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jyoukhanis asked

operator used tempdb to spill data during execution with spill level 1

![alt text][1]I have a store procedure that is running slow, Attached is the sql plan. Part of the query is consuming 36% of the total cost. Below is the TSQL. INSERT INTO #PaymentSummary( ps_ivd_key, ps_amount) SELECT pd_ivd_key, SUM(pd_amount - ISNULL(pd_adjust_amount, 0.00)) FROM #PaymentDetail (NOLOCK) GROUP BY pd_ivd_key Here is the schema of the temp tables CREATE TABLE #PaymentDetail( pd_ivd_key UNIQUEIDENTIFIER NULL, pd_ajd_key UNIQUEIDENTIFIER NULL, pd_adjust_amount MONEY NULL, pd_amount MONEY NULL) CREATE INDEX idx_pd_ivd_key ON #PaymentDetail( pd_ivd_key) CREATE INDEX idx_pd_ajd_key ON #PaymentDetail( pd_ajd_key) CREATE TABLE #PaymentSummary( ps_ivd_key UNIQUEIDENTIFIER NULL, ps_amount MONEY NULL) CREATE INDEX idx_ps_ivd_key ON #PaymentSummary( ps_ivd_key) [1]: /storage/temp/3495-capture.png
sql server 2012tempdb
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2 comments
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Don't trust those percentages. They are still estimates, even in an actual (as opposed to estimated) execution plan. The spill is the symptom here though, not the cause. Can you save the execution plan as XML and attach it here? That's where the good stuff is.
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Can you define slow?
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jyoukhanis answered
[link text][1] XML planned is attached. The proc takes about 12 minute to run on SQL Server 2012 where on SQL Server 2008 takes 6 min. SQL Server 2012 has 36 GB ram vs SQL server 2008 has 16gb. [1]: /storage/temp/3496-execution-plan.xml

execution-plan.xml (372.5 KiB)
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David Wimbush answered
Is the database the same on both servers? That might explain it. Have you run it a second time on the 2012 copy? You need to get the data into the buffer pool first before timings are relevant. Have you updated statistics on the 2012 copy? If you upgrade a server or restore a database to a later verson of SQL Server it's always a good idea to update the statistics. Have you looked at the missing indexes recommended in the plan? For example, the second to last query estimated 14k rows in mb_membership but found 65k instead and did a key lookup on each one. The plan is recommending an index that will probably let it do an index seek or scan instead. In case you haven't heard about it, look for SQL Sentry Plan Explorer. It's a free tool for getting more information out of execution plans. Really really useful for this kind of thing.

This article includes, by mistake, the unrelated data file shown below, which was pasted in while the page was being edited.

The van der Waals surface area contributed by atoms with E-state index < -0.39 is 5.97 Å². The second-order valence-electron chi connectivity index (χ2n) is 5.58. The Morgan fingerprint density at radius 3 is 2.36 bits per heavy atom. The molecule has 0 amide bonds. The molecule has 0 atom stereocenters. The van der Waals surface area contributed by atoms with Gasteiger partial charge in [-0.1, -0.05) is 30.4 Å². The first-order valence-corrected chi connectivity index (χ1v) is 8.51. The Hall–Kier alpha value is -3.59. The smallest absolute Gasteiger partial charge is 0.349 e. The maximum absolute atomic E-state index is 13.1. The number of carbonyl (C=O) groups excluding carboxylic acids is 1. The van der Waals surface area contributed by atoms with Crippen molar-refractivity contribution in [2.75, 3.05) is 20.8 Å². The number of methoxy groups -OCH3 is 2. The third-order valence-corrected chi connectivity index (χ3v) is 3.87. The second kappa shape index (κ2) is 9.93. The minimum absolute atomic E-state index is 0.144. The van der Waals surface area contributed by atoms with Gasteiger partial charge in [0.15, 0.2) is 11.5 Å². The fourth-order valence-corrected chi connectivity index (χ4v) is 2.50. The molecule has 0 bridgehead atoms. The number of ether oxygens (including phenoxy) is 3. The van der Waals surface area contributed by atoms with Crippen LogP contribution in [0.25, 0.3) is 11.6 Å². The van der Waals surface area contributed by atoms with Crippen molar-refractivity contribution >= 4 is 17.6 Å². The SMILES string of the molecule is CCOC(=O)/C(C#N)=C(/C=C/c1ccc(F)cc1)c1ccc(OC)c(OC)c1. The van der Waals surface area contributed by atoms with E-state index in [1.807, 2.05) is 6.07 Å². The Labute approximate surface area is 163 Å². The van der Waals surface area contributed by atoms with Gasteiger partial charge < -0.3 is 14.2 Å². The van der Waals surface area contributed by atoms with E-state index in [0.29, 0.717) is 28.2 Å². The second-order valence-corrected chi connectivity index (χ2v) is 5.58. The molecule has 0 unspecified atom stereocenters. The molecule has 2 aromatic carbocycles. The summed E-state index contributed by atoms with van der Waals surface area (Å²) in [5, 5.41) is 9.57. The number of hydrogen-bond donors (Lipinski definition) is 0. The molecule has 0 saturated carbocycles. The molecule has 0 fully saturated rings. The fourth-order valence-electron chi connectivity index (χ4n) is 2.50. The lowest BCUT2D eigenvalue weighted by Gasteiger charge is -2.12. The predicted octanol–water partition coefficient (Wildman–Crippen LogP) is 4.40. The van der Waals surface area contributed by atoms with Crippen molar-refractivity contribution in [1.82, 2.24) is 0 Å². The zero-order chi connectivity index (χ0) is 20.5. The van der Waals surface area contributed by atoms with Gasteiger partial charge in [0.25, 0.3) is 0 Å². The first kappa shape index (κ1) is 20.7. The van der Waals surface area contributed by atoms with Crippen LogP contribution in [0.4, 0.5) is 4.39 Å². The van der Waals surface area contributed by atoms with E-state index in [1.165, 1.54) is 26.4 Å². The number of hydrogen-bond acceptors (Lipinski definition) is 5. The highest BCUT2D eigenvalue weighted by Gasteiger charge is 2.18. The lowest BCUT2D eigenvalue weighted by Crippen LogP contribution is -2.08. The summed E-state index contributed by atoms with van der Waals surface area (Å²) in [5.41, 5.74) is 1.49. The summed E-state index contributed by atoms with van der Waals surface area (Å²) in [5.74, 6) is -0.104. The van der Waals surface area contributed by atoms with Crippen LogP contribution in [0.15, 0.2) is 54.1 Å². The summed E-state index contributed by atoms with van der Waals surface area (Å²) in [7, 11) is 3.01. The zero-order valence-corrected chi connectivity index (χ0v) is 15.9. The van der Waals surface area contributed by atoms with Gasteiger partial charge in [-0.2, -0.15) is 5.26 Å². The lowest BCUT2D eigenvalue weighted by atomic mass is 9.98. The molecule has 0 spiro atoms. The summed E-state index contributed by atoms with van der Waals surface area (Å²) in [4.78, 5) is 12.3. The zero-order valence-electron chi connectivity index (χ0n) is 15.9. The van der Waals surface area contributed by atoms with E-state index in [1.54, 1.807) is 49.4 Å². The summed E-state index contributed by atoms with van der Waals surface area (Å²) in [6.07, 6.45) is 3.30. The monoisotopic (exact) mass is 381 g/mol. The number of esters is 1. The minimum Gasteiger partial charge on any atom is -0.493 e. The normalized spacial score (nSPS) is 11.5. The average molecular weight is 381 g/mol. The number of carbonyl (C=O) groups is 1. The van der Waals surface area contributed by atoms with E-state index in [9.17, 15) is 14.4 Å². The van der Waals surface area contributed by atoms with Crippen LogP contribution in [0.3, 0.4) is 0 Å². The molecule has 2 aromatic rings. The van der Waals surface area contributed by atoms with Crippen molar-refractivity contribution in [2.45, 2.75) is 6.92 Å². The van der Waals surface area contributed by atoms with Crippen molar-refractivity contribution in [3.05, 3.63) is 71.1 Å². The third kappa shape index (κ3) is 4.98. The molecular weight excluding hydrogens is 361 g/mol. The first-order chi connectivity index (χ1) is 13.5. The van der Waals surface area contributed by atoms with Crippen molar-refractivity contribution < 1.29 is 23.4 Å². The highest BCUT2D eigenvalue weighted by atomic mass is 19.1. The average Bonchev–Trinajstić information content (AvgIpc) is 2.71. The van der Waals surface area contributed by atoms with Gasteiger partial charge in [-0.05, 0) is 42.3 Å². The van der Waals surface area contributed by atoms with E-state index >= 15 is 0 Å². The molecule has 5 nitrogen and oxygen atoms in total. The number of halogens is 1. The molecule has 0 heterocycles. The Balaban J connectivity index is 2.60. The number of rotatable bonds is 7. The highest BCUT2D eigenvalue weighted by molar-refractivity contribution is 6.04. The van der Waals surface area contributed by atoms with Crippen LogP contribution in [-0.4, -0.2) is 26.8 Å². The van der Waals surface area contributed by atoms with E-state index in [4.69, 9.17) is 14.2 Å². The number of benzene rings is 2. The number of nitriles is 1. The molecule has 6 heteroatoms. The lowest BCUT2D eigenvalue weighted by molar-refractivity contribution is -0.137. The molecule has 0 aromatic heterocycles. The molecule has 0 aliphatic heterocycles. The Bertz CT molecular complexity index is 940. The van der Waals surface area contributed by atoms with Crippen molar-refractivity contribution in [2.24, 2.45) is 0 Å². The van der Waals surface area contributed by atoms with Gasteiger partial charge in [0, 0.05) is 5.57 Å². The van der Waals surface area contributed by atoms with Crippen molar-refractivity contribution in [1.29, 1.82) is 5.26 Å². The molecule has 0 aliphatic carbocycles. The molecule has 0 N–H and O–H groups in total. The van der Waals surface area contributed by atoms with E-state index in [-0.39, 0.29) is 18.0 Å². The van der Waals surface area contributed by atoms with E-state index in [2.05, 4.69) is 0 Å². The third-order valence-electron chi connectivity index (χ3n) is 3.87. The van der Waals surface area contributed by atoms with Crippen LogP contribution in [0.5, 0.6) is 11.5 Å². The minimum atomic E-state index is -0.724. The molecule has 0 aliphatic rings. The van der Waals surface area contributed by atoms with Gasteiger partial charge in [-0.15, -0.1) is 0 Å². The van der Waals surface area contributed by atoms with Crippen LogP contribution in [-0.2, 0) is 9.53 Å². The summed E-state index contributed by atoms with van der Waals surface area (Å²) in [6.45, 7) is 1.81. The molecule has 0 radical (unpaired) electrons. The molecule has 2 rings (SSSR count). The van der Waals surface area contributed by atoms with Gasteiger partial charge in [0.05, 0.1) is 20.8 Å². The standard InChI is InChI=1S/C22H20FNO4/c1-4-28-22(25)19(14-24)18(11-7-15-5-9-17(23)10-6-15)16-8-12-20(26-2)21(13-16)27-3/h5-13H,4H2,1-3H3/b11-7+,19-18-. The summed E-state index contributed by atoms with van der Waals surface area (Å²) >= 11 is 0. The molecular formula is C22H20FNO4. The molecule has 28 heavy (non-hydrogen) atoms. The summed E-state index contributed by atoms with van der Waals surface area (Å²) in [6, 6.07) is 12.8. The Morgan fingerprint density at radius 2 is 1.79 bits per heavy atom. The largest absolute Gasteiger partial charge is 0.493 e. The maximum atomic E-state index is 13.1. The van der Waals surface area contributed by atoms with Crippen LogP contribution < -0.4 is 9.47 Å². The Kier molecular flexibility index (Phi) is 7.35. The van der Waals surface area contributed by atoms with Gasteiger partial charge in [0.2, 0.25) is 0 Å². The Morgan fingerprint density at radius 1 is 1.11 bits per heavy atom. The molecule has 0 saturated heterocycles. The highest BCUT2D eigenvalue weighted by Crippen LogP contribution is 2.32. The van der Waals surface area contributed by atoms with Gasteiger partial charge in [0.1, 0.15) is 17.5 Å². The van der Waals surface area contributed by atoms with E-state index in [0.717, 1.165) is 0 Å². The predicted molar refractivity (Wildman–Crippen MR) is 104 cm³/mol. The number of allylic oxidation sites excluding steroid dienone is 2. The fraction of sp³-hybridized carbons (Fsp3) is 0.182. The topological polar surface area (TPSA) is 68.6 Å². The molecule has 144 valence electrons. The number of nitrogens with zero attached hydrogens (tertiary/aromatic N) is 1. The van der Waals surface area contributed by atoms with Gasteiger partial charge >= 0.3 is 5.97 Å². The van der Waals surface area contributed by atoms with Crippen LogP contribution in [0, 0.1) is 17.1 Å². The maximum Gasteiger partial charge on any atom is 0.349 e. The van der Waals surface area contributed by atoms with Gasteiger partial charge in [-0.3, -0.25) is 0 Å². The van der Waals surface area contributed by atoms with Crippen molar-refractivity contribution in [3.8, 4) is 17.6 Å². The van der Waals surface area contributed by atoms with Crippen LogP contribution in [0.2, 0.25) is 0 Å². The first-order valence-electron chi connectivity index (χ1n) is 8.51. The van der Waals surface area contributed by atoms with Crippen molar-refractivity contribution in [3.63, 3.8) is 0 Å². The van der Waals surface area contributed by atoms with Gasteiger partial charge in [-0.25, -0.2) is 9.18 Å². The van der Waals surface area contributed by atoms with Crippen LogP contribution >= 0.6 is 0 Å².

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jyoukhanis answered
David, First and Foremost thank you for your quick response.I have ran the proc more than 5 times, the execution plan should already be the cache plan. I have a maintenance plan that I rebuild or reorganize the indexes on a nightly basis using Ola Hallengren's scripts. The stats are up to date and I also use SQL Sentry Plan Explorer. In that specific batch of TSQL the actual rows are 7,377,192 and the estimated rows are 7,475,160. The problem is the data is spilling to TEMPDB, the question is How can i rewrite that query where it will not use the TEMPDB, I will also add the recommended indexes and rerun. Again I really appreciate all your help.
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Your using a number of temp tables within the query, you'll be using tempdb regardless. I noticed that you are updating things such as #InvoiceDetail multiple times. You could look at consolidating those down into a one update statement so that you are only hitting the table once, or at least less than what you are. Some of the calculations that you are doing you could perform on the INSERT instead of the update, for example #InvoiceSummary & is_balance. Why not do it as you insert the data rather than turn around and updated the entire table again? Especially @ 485K rows. Just some things I saw that might help you fine tune it.
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Is it best practice to change the datatype from UNIQUEIDENTIFIER to IDENTITY(1,1). During my research trying to put indexes on UNIQUEIDENTIFIER will slow down the performance.
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Having a UNIQEIDENTIFIER as the clustering key will most likely slow things down, especially on inserts. In addition, that key will be included in all of the non-clustered indexes thus potentially causing bloat. I prefer to have the smallest ever increasing identity (usually an INT) as my primary key.
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